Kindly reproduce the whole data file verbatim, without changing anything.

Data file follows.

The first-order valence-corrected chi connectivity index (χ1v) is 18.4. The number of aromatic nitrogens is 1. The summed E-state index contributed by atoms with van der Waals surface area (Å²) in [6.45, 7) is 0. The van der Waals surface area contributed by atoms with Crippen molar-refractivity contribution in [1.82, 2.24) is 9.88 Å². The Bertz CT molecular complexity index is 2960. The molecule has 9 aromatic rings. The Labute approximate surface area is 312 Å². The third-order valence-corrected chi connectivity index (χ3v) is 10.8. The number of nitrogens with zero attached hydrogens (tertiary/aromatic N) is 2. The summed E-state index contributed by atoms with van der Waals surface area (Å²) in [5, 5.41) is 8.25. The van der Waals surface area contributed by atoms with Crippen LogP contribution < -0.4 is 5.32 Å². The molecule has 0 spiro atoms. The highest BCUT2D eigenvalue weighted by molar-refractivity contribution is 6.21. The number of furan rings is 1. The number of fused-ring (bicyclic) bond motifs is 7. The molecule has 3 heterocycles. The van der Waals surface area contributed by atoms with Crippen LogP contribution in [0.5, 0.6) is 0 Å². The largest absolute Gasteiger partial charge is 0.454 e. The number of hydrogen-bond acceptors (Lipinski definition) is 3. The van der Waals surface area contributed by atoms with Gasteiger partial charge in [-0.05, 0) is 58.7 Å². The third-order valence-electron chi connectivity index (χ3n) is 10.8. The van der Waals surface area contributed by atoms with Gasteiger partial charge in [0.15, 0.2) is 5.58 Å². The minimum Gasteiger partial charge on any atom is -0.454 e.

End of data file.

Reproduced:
The first-order valence-corrected chi connectivity index (χ1v) is 18.4. The number of aromatic nitrogens is 1. The summed E-state index contributed by atoms with van der Waals surface area (Å²) in [6.45, 7) is 0. The van der Waals surface area contributed by atoms with Crippen molar-refractivity contribution in [1.82, 2.24) is 9.88 Å². The Bertz CT molecular complexity index is 2960. The molecule has 9 aromatic rings. The Labute approximate surface area is 312 Å². The third-order valence-corrected chi connectivity index (χ3v) is 10.8. The number of nitrogens with zero attached hydrogens (tertiary/aromatic N) is 2. The summed E-state index contributed by atoms with van der Waals surface area (Å²) in [5, 5.41) is 8.25. The van der Waals surface area contributed by atoms with Crippen LogP contribution < -0.4 is 5.32 Å². The molecule has 0 spiro atoms. The highest BCUT2D eigenvalue weighted by molar-refractivity contribution is 6.21. The number of furan rings is 1. The number of fused-ring (bicyclic) bond motifs is 7. The molecule has 3 heterocycles. The van der Waals surface area contributed by atoms with Crippen LogP contribution in [0.5, 0.6) is 0 Å². The largest absolute Gasteiger partial charge is 0.454 e. The number of hydrogen-bond acceptors (Lipinski definition) is 3. The van der Waals surface area contributed by atoms with Gasteiger partial charge in [-0.05, 0) is 58.7 Å². The third-order valence-electron chi connectivity index (χ3n) is 10.8. The van der Waals surface area contributed by atoms with Gasteiger partial charge in [0.15, 0.2) is 5.58 Å². The minimum Gasteiger partial charge on any atom is -0.454 e.